The current media reporting and political commentary on the issues of youth crime in Victoria is deeply concerning to me as the CEO of the Centre for Multicultural Youth. We work with young people of African background on a daily basis. Many young people we work with experience the consequences of the demonising a whole community for the actions of a few.
Numerous comments have been made by a range of politicians in the hope of scoring political points. It is a sad reflection of the state of politics in Australia. There has been a tendency to define the issue in black and white terms. Simple answers won't provide genuine solutions to complex problems.
Young people yearn for political leaders who can provide a vision and hope for the future. They don’t want politicians to reduce complex issues to ill informed statements.
This is not an African problem but a youth justice problem. CMY holds the belief that any young person who has broken the law or committed a crime, should be dealt with by the youth justice system – rather than having their citizenship status questioned or removed.
It is time to address this serious issue in a bi-partisan and rational manner. The Federal Government must demonstrate a greater commitment to our migrant and refugee young people, and invest in prevention and social support programs – beyond the initial settlement period – as identified in the recent Parliamentary Inquiry into Migrant Settlement Outcomes.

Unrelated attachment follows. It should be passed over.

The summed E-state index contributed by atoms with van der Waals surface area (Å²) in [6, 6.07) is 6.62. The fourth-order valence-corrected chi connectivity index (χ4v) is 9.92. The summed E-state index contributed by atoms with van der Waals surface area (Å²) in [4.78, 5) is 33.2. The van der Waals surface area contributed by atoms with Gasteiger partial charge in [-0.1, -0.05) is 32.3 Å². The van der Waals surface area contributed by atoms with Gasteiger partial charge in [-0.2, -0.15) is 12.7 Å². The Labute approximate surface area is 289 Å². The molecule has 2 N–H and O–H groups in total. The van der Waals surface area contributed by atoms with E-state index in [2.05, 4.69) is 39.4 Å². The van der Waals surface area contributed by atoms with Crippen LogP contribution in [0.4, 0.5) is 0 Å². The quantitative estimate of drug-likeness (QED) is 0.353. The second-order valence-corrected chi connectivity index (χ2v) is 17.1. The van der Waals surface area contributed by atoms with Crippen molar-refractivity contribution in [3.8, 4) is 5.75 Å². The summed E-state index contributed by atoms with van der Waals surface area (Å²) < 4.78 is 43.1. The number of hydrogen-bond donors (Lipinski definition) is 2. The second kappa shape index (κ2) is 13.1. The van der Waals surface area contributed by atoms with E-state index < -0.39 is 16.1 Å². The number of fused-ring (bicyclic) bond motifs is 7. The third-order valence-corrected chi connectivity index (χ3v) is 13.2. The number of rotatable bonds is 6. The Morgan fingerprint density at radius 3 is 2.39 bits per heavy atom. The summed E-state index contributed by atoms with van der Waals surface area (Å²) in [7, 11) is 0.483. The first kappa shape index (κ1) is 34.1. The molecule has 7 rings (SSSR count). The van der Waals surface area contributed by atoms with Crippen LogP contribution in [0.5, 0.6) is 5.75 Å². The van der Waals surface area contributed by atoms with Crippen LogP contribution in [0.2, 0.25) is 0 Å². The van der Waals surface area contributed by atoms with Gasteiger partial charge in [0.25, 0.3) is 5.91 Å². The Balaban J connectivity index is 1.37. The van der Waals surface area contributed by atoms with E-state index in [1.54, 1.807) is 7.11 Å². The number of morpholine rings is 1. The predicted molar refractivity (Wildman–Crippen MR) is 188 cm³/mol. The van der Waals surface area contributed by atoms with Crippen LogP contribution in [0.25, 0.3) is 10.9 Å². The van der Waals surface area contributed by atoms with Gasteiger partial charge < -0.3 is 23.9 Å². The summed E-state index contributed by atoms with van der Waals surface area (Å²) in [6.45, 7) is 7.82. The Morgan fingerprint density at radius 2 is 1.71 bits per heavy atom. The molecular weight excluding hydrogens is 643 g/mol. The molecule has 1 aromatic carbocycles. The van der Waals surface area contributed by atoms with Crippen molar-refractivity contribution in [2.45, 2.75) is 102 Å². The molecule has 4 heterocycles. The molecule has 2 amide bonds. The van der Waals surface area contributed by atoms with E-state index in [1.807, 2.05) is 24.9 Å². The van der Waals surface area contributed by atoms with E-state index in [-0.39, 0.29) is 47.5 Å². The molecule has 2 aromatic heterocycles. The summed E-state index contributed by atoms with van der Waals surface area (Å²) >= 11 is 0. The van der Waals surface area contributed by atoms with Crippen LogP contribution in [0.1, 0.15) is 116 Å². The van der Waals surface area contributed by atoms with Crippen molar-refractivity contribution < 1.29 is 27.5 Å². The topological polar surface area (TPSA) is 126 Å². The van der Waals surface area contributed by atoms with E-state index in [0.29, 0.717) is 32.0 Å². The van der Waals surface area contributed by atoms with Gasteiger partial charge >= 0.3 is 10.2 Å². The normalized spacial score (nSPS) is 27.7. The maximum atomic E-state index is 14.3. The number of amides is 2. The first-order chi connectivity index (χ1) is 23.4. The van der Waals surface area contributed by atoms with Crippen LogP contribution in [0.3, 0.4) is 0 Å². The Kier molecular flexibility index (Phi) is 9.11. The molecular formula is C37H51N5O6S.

CMY believes the following approach is needed - where the small group of young people who are offending are rehabilitated and their siblings and others in the community are engaged with mentors, education and employment opportunities.
Research clearly demonstrates that developing a long-term strategy is the only way forward. It must involve the young people, families and communities in determining solutions.
We urge Victoria Police and the State Government to continue an evidence-based approach to tackling the issue of youth crime.
- Message from our CEO: ‘Rather than condemning these vulnerable young people, we need to address the reasons behind youth offending’
- 10 things you need to understand about crime reporting in 2018, Police Accountability Project – 30 December 2017
- Settlement Outcomes Inquiry Released
- ‘Being South Sudanese is not the only commonality among the youth committing crime’, lawyer and activist Nyadol Nyuon on ABC’s The Drum
- Australia’s Prime Minister Warns of ‘Gang Violence’ by African Migrants, The New York Times – 4 January, 2018
- African crime fears: we shouldn't ignore the success stories, The Age – 5 January 2018
- Canberra's sudden interest in African crime in Victoria smacks of opportunism, The Sydney Morning Herald – 5 January 2018
- ‘We’re not a gang’: the unfair stereotyping of African-Australians, The Guardian – 6 January 2018
- Ethnic Youth Gangs | Do They Exist?, August 1999